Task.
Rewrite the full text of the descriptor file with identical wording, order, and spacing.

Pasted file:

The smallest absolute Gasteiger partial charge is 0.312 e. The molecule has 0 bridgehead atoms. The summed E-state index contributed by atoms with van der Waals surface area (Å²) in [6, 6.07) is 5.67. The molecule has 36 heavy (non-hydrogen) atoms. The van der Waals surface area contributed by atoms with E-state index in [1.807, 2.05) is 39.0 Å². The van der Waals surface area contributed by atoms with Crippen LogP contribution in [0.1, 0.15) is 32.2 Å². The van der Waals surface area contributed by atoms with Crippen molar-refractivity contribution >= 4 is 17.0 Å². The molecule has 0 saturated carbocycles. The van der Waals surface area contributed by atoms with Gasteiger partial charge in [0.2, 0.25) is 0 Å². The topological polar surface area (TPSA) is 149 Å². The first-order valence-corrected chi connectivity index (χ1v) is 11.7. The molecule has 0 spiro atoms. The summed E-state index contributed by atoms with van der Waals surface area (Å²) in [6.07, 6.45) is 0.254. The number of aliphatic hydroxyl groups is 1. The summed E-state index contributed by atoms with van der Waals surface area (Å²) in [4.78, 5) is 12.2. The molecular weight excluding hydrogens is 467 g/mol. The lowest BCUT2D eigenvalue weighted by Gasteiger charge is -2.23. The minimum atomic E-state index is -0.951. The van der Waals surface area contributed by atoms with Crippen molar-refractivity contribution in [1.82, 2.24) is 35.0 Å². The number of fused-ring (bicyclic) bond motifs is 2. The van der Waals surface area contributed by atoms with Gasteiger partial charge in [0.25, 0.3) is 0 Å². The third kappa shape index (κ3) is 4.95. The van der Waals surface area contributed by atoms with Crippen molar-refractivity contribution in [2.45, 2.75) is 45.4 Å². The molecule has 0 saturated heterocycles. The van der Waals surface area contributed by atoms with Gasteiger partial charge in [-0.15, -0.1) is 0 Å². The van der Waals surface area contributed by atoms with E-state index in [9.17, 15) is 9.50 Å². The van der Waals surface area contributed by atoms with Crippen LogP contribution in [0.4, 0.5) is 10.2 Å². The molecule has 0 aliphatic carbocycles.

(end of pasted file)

The smallest absolute Gasteiger partial charge is 0.312 e. The molecule has 0 bridgehead atoms. The summed E-state index contributed by atoms with van der Waals surface area (Å²) in [6, 6.07) is 5.67. The molecule has 36 heavy (non-hydrogen) atoms. The van der Waals surface area contributed by atoms with E-state index in [1.807, 2.05) is 39.0 Å². The van der Waals surface area contributed by atoms with Crippen LogP contribution in [0.1, 0.15) is 32.2 Å². The van der Waals surface area contributed by atoms with Crippen molar-refractivity contribution >= 4 is 17.0 Å². The molecule has 0 saturated carbocycles. The van der Waals surface area contributed by atoms with Gasteiger partial charge in [0.2, 0.25) is 0 Å². The topological polar surface area (TPSA) is 149 Å². The first-order valence-corrected chi connectivity index (χ1v) is 11.7. The molecule has 0 spiro atoms. The summed E-state index contributed by atoms with van der Waals surface area (Å²) in [6.07, 6.45) is 0.254. The number of aliphatic hydroxyl groups is 1. The summed E-state index contributed by atoms with van der Waals surface area (Å²) in [4.78, 5) is 12.2. The molecular weight excluding hydrogens is 467 g/mol. The lowest BCUT2D eigenvalue weighted by Gasteiger charge is -2.23. The minimum atomic E-state index is -0.951. The van der Waals surface area contributed by atoms with Crippen molar-refractivity contribution in [1.82, 2.24) is 35.0 Å². The number of fused-ring (bicyclic) bond motifs is 2. The van der Waals surface area contributed by atoms with Gasteiger partial charge in [0.25, 0.3) is 0 Å². The third kappa shape index (κ3) is 4.95. The van der Waals surface area contributed by atoms with Crippen molar-refractivity contribution in [2.45, 2.75) is 45.4 Å². The molecule has 0 saturated heterocycles. The van der Waals surface area contributed by atoms with Gasteiger partial charge in [-0.15, -0.1) is 0 Å². The van der Waals surface area contributed by atoms with E-state index in [9.17, 15) is 9.50 Å². The van der Waals surface area contributed by atoms with Crippen LogP contribution in [0.4, 0.5) is 10.2 Å². The molecule has 0 aliphatic carbocycles.